﻿ ﻿Fractions - Arithmetic - Math Review - GMAT Quantitative Review

3.0 Math Review

2. Fractions

In a fraction , n is the numerator and d is the denominator. The denominator of a fraction can never be 0, because division by 0 is not defined.

Two fractions are said to be equivalent if they represent the same number. For example, and are equivalent since they both represent the number . In each case, the fraction is reduced to lowest terms by dividing both numerator and denominator by theirgreatest common divisor (gcd). The gcd of 8 and 36 is 4 and the gcd of 14 and 63 is 7.

Two fractions with the same denominator can be added or subtracted by performing the required operation with the numerators, leaving the denominators the same. For example, and . If two fractions do not have the same denominator, express them as equivalent fractions with the same denominator. For example, to add and , multiply the numerator and denominator of the first fraction by 7 and the numerator and denominator of the second fraction by 5, obtaining and , respectively; .

For the new denominator, choosing the least common multiple (lcm) of the denominators usually lessens the work. For , the lcm of 3 and 6 is 6 (not ), so .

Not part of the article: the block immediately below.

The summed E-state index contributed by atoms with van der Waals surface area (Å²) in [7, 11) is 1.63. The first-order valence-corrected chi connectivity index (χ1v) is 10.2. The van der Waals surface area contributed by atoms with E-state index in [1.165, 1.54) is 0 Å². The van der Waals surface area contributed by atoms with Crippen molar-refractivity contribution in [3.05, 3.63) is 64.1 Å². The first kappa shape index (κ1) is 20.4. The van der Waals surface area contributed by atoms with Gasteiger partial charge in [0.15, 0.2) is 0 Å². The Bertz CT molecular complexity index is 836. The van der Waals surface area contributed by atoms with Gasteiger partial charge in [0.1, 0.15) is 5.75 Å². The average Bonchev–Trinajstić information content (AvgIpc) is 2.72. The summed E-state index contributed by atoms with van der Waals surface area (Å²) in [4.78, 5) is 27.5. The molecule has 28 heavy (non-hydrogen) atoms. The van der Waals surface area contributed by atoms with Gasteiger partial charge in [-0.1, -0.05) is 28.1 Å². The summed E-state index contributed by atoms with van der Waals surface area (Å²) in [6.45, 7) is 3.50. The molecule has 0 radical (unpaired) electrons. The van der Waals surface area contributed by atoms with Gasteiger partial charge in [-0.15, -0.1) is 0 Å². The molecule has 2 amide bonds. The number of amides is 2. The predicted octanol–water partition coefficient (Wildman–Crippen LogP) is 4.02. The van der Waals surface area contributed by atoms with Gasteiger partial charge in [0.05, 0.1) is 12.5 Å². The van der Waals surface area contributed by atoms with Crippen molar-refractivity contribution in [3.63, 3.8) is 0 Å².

Multiplication and division of fractions.

To multiply two fractions, simply multiply the two numerators and multiply the two denominators.

For example, .

To divide by a fraction, invert the divisor (that is, find its reciprocal) and multiply. For example, .

In the problem above, the reciprocal of is . In general, the reciprocal of a fraction is , where n and d are not zero.

Mixed numbers.

A number that consists of a whole number and a fraction, for example, , is a mixed number:

means .

To change a mixed number into a fraction, multiply the whole number by the denominator of the fraction and add this number to the numerator of the fraction; then put the result over the denominator of the fraction. For example, .

﻿